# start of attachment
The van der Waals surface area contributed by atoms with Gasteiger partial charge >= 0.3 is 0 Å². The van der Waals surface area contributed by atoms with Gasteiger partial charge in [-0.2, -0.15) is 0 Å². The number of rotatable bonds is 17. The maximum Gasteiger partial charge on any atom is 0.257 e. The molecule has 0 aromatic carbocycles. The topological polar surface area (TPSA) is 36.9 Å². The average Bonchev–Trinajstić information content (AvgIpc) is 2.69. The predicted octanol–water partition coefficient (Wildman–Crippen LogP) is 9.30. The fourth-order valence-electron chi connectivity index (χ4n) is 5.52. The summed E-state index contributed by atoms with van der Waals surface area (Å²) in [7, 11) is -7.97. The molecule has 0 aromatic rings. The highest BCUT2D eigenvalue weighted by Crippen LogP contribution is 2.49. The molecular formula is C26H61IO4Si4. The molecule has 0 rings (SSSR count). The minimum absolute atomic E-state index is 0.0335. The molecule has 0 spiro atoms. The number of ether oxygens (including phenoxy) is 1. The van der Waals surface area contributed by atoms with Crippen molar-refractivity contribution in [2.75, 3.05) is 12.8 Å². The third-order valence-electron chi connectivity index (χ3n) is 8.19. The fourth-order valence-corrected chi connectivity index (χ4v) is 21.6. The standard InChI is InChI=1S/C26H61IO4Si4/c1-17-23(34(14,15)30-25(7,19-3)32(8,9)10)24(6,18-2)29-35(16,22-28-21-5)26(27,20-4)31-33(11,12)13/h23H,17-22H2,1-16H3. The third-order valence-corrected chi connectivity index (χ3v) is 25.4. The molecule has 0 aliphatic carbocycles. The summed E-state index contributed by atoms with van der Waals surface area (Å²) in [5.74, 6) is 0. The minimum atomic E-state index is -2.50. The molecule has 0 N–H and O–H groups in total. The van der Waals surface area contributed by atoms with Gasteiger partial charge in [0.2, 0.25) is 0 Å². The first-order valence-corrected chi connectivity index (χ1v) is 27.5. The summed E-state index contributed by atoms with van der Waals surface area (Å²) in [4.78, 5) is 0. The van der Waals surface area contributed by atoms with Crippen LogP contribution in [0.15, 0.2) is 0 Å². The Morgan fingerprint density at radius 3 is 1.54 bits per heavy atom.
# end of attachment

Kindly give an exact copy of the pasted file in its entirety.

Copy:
The van der Waals surface area contributed by atoms with Gasteiger partial charge >= 0.3 is 0 Å². The van der Waals surface area contributed by atoms with Gasteiger partial charge in [-0.2, -0.15) is 0 Å². The number of rotatable bonds is 17. The maximum Gasteiger partial charge on any atom is 0.257 e. The molecule has 0 aromatic carbocycles. The topological polar surface area (TPSA) is 36.9 Å². The average Bonchev–Trinajstić information content (AvgIpc) is 2.69. The predicted octanol–water partition coefficient (Wildman–Crippen LogP) is 9.30. The fourth-order valence-electron chi connectivity index (χ4n) is 5.52. The summed E-state index contributed by atoms with van der Waals surface area (Å²) in [7, 11) is -7.97. The molecule has 0 aromatic rings. The highest BCUT2D eigenvalue weighted by Crippen LogP contribution is 2.49. The molecular formula is C26H61IO4Si4. The molecule has 0 rings (SSSR count). The minimum absolute atomic E-state index is 0.0335. The molecule has 0 spiro atoms. The number of ether oxygens (including phenoxy) is 1. The van der Waals surface area contributed by atoms with Crippen molar-refractivity contribution in [2.75, 3.05) is 12.8 Å². The third-order valence-electron chi connectivity index (χ3n) is 8.19. The fourth-order valence-corrected chi connectivity index (χ4v) is 21.6. The standard InChI is InChI=1S/C26H61IO4Si4/c1-17-23(34(14,15)30-25(7,19-3)32(8,9)10)24(6,18-2)29-35(16,22-28-21-5)26(27,20-4)31-33(11,12)13/h23H,17-22H2,1-16H3. The third-order valence-corrected chi connectivity index (χ3v) is 25.4. The molecule has 0 aliphatic carbocycles. The summed E-state index contributed by atoms with van der Waals surface area (Å²) in [5.74, 6) is 0. The minimum atomic E-state index is -2.50. The molecule has 0 N–H and O–H groups in total. The van der Waals surface area contributed by atoms with Gasteiger partial charge in [0.2, 0.25) is 0 Å². The first-order valence-corrected chi connectivity index (χ1v) is 27.5. The summed E-state index contributed by atoms with van der Waals surface area (Å²) in [4.78, 5) is 0. The van der Waals surface area contributed by atoms with Crippen LogP contribution in [0.15, 0.2) is 0 Å². The Morgan fingerprint density at radius 3 is 1.54 bits per heavy atom.